Atta never met in prague
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Bush: No evidence of Saddam role in 9/11
WASHINGTON (AP) -- President Bush said Wednesday there was no evidence that Saddam Hussein was involved in the terrorist attacks of Sept. 11, 2001 -- disputing an impression that critics say the administration tried to foster to justify the war against Iraq.
"There's no question that Saddam Hussein had al-Qaida ties," the president said. But he also said, "We've had no evidence that Saddam Hussein was involved with September the 11th."
The president's comment was the administration's firmest assertion that there is no proven link between Saddam and Sept. 11. It came after Vice President Dick Cheney on Sunday clouded the issue by saying, "It's not surprising people make that connection" between Saddam and the attacks.
Cheney, on NBC's "Meet the Press," also repeated an allegation -- doubted by many in the intelligence community -- that Mohamed Atta, the lead Sept. 11 attacker, met with a senior Iraqi intelligence official in Prague five months before Sept. 11.
"We've never been able to develop any more of that yet, either in terms of confirming it or discrediting it," Cheney said Sunday. However, other U.S. authorities have said information gathered on Atta's movement show he was on the U.S. East Coast when that meeting supposedly took place.
Critics of the Bush administration have pointed to statements like Cheney's as evidence that the administration was exaggerating al-Qaida's prewar links with Saddam to help justify the U.S.-led war against Iraq.
A recent poll indicated that nearly 70 percent of Americans believed the Iraqi leader probably was personally involved. Defense Secretary Donald H. Rumsfeld said Tuesday, "I've not seen any indication that would lead me to believe that I could say that."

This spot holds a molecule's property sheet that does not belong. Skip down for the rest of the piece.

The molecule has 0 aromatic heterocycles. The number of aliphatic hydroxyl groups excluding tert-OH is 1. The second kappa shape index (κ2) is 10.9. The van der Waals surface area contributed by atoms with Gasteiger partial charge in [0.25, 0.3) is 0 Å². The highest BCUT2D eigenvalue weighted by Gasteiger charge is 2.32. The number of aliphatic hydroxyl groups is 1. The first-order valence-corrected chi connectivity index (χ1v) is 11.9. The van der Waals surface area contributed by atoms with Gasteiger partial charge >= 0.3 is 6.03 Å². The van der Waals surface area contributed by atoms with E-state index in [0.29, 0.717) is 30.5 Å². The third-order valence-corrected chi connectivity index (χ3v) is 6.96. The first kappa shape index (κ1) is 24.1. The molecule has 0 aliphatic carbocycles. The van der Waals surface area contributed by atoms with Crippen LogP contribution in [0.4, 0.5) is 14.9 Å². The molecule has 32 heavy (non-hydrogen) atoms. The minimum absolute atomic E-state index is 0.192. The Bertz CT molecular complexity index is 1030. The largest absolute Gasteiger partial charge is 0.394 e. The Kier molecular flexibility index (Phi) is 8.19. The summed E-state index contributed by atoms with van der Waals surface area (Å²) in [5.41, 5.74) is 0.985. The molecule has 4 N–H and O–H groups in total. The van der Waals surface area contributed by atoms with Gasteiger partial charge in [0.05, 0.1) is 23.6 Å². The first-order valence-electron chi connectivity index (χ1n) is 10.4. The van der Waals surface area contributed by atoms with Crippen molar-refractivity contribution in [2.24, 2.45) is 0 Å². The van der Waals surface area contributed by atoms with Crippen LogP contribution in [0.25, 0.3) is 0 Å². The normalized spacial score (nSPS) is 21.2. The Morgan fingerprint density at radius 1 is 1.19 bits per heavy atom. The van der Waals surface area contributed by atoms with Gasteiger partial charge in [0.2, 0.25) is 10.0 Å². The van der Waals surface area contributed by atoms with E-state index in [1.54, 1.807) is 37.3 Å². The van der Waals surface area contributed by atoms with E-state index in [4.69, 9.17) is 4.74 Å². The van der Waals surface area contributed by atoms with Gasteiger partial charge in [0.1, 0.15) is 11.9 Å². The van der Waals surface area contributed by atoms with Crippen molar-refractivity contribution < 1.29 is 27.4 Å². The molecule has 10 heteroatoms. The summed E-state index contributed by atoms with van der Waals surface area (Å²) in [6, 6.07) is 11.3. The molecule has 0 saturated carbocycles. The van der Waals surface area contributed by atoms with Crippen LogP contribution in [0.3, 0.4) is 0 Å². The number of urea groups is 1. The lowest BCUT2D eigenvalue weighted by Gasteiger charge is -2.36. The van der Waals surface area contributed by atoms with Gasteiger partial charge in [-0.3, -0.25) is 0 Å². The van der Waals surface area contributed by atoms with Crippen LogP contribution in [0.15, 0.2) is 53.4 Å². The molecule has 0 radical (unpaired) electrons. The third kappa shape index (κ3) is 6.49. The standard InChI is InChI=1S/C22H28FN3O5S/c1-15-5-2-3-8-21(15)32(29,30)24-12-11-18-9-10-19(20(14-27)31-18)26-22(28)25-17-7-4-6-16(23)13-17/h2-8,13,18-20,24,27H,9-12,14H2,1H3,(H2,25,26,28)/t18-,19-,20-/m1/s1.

The administration has argued that Saddam's government had close links to al-Qaida, the terrorist network led by Osama bin Laden that masterminded the Sept. 11 attacks.
On Sunday, for example, Cheney said that success in stabilizing and democratizing Iraq would strike a major blow at the "the geographic base of the terrorists who have had us under assault for many years, but most especially on 9-11."
Bush himself has taken to referring to Iraq as the central front in the war against terror.
And Tuesday, in an interview on ABC's "Nightline," White House national security adviser Condoleezza Rice said that one of the reasons Bush went to war against Saddam was because he posed a threat in "a region from which the 9-11 threat emerged."
Cheney on Sunday was asked whether he was surprised that more than two-thirds of Americans in a Washington Post poll would express a belief that Iraq was behind the attacks.
"No, I think it's not surprising that people make that connection," he replied.
Rice, asked about the same poll numbers, said, "We have never claimed that Saddam Hussein had either direction or control of 9-11."
Bush said there was no attempt by the administration to try to confuse people about any link between Saddam and Sept. 11.
"No, we've had no evidence that Saddam Hussein was involved with September the 11th," Bush said. "What the vice president said was is that he (Saddam) has been involved with al-Qaida.
"And al-Zarqawi, al-Qaida operative, was in Baghdad. He's the guy that ordered the killing of a U.S. diplomat. ... There's no question that Saddam Hussein had al-Qaida ties."
Most of the administration's public assertions have focused on the man Bush mentioned, Abu Musab al-Zarqawi, a senior bin Laden associate who officials have accused of trying to train terrorists in the use of poison for possible attacks in Europe, running a terrorist haven in northern Iraq -- an area outside Saddam's control before the war -- and organizing an attack that killed an American aid executive in Jordan last year